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A Lion Air Boeing 737 lies partially submerged in the water three days after it crashed while trying to land at Bali's international airport near Denpasar.
A Lion Air Boeing 737 lies partially submerged in the water three days after it crashed while trying to land at Bali's international airport near Denpasar.

Airports at top Asian tourist destinations lack detection systems for deadly winds

As revenues rise and building work on glitzy new terminals charges ahead, officials say the airports at Bali, Koh Samui, Langkawi and Cebu do not have on-ground wind shear detection equipment.

JAKARTA // It is the invisible enemy: something all pilots dread as they land at Asia's tropical island resorts.

Wind shear - or the sudden change in wind speed and direction - is particularly hazardous at landing, but some of the region's best known holiday spots in Indonesia, Thailand, Malaysia and the Philippines do not have detection systems on the ground to warn pilots, according to airport officials.

This phenomenon of turbulent winds is common in equatorial South East Asia. A Lion Air pilot of a new Boeing 737 passenger jet that crashed off Bali only last month told investigators how his plane was "dragged down" by wind into the sea just short of the runway. Remarkably, no one died.

"There are quite violent thunderstorms that are huge. You can easily exceed the capability of the airplane in severe wind shear," said Richard Woodward, a Qantas Airways captain who flies A380s.

"The beauty of having a ground-based system is they can tell in advance if wind shear is present," said Mr Woodward, who has flown in the region for more than 30 years.

A ground warning system, which costs about US$1 million (Dh3.67m), can help spot dangerous winds in the plane's flight path, giving pilots more time to avoid them.

But even as revenues rise and building work on glitzy new terminals charges ahead, officials say the airports at Bali, Koh Samui, Langkawi and Cebu do not have the on-ground wind shear detection equipment.

Both Boeing and Airbus say they have on-board wind-shear detection systems. Combined the two wind shear detection systems give pilots a better chance of flying to safety.

Adverse wind conditions are involved in more than 30 per cent of accidents globally at approach or landing, Airbus says.

Upon hearing a wind shear alarm, the pilot has a matter of seconds to level the wings, apply full engine power and ease the nose up to cancel the landing and avoid the intense patch of turbulence.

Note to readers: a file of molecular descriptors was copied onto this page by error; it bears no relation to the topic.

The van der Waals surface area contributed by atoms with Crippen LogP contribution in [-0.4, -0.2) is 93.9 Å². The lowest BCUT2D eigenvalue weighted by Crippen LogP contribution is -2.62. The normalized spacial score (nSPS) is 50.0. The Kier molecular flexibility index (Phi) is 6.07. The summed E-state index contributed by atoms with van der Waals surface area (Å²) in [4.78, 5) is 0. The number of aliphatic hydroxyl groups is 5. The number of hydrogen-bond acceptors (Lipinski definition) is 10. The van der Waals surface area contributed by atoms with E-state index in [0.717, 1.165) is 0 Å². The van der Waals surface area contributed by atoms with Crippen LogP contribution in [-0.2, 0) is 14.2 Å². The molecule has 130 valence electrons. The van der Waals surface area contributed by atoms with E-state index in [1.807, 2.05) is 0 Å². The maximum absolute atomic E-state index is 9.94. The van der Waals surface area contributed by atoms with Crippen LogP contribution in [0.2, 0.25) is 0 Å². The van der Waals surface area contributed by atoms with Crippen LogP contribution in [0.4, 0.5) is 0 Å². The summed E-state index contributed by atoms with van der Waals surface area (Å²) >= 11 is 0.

The Lion Air budget carrier that crashed last month was caught in an unexpected downdraft in a rain cloud even as the airport reported clear weather, said a source who was briefed on the investigations.

Investigators are likely to examine whether the Boeing 737-800's on-board wind-shear alarm went off, and if it did, when and how the pilot responded, and how the brand-new jet reacted.

None of the airports in Indonesia or the Philippines has low-level wind shear alert systems (LLWAS) on the ground, airport and government officials say.

The Jakarta and Bali airports might get LLWAS next year, according to the Indonesian state weather agency, which is responsible for funding such systems.

"LLWAS is not yet in place in Indonesia, maybe because of budgets," said Syamsul Huda, director for aviation and meteorology at the agency. "I feel it is more safe with the system."

The Malaysian island of Langkawi has an Instrument Landing System (ILS), which helps guide pilots when they cannot see the runway, but does not have a wind shear detection system.

The Thai island of Koh Samui, famed for its reefs and beaches, lacks both an ILS and wind shear detection systems. The country's top beach resort Phuket has both, and nearby Krabi recently installed a wind shear alarm.

Strong winds on approach to the Phuket runway led to pilot errors that resulted in a One-Two-Go plane crashing in 2007, killing 90 people, according to investigators. Budget carrier One-Two-Go, owned by Thai aviation veteran Udom Tantiprasongchai, now flies by the name Orient Thai Airlines.

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